I jumped on the hype-wagon, and am currently reading The Hunger Games, by Suzanne Collins. I figure, if the movie is making such a big splash in the box office, and the debates about what the story is actually about are so hot, the book might be worth checking out. Usually a lot is lost in translation, and by lost in translation, I mean stifled by action scenes. I could be wrong though. We’ll find out when I finish Games and read Princess of Mars.
I’ll bet Disney removed a lot of the Marxist aliens, and replaced them with terrorists, removing the subtext of a population fighting amongst itself finding peace in democracy. I am completely making this up.
Back to the Hunger Games. It is a decent read, so far. I haven’t finished it, so I don’t know everything that is presented (or maybe I do, but I don’t know that either).
Apparently there is a lot of subtext behind it, or so I am told. The oppression of the weak by the strong. Oppression of the poor by the rich. Except every time I read this analogy, it is from the viewpoint of people from one political or social group claiming the victims in the book represents them, and their political and social enemies represent the oppressors.
Democrats, liberals, and others of their ilk claim they are the poor, the oppressed; the average citizen crushed by the oppressive boot of a government beholden to big money, and that the poor districts represent what will become of all but the wealthiest in America of the other guys win. On the other hand, the Republicans, the conservatives, and those that oppose government interference claim it is the academic elite the Capitol represents, reveling in snobbery and excess government, while the working man suffers.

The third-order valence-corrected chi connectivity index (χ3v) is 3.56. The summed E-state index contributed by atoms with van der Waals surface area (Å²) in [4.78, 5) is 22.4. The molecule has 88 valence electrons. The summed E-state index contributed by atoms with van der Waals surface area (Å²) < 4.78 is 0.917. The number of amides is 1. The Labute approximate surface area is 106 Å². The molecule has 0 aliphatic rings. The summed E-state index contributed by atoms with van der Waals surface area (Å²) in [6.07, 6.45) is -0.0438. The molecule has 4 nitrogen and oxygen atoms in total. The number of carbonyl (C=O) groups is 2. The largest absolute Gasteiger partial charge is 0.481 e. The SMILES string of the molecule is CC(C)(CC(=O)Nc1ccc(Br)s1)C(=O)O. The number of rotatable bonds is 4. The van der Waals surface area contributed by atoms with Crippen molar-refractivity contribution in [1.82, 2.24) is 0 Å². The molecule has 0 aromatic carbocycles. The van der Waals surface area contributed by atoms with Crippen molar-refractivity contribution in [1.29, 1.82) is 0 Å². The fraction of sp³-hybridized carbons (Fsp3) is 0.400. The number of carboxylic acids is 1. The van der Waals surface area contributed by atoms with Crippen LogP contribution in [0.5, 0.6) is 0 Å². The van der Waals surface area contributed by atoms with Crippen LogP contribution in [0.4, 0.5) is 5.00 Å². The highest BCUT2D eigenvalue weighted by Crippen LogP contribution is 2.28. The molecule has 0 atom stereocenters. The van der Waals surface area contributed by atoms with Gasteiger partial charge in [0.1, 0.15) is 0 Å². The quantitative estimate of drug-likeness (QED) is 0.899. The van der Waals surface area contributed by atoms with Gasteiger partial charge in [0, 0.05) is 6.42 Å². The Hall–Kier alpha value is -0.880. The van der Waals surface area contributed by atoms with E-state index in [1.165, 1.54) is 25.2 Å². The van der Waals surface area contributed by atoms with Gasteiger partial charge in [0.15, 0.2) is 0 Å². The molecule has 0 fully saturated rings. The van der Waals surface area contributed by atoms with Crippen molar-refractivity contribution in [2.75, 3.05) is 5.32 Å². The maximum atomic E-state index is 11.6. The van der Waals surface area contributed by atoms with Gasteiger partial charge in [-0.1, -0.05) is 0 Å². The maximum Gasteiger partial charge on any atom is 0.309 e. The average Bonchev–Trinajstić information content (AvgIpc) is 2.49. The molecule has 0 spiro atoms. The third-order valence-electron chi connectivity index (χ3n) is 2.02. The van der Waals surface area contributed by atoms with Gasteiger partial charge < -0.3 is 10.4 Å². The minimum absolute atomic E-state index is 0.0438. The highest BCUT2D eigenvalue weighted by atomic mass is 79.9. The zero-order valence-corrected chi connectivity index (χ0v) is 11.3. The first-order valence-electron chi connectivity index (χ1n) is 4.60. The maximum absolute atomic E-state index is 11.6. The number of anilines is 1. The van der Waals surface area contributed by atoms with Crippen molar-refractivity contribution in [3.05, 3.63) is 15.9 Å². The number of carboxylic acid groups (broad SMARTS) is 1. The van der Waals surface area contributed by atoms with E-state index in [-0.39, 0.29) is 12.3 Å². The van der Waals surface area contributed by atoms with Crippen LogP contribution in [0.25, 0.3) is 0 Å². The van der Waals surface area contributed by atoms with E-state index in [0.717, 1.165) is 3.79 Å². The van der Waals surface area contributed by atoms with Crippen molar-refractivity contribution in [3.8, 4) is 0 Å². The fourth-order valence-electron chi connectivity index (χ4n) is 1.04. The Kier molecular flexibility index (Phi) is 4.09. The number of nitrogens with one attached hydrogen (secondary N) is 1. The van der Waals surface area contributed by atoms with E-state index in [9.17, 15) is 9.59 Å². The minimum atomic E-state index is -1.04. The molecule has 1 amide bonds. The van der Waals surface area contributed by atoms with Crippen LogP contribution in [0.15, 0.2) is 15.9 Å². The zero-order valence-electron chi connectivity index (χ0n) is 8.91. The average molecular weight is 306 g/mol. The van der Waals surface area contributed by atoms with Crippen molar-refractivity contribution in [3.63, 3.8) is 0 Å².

I see it differently. I see the story as being about people being people in general.
What really dooms us as a species is twofold, our inability to really look beyond ourselves and our immediate families, friends and allies, and our refusal to act on what we know is right, or wrong, except in the most extreme circumstances. These problems scale to population. We could barely handle ourselves in tribes. Now the entire population of the planet is entwined into the big, fat web of globalization. Do the math.
Of course, I got to thinking; could something like the Hunger Games actually happen? Well, based on what I just wrote, I would have to say, yes.
It probably won’t be the whole 24 kids being sacrificed in a display of centralized power masquerading as entertainment, but it might be similar. I can’t quite put my finger on it, but I think there is something that has been going on for a while now in which the youth are put into a game of survival, both physically, and mentally. It, too, is televised, but not strictly for entertainment. Regardless, it is for most of us, not much but something to watch on T.V.
But I am not here to talk about the continued occupation of foreign countries for some reason or another by the United States of America, I am here to talk about The Hunger Games.
I’m changing my answer. Do I think something like The Hunger Games could actually happen?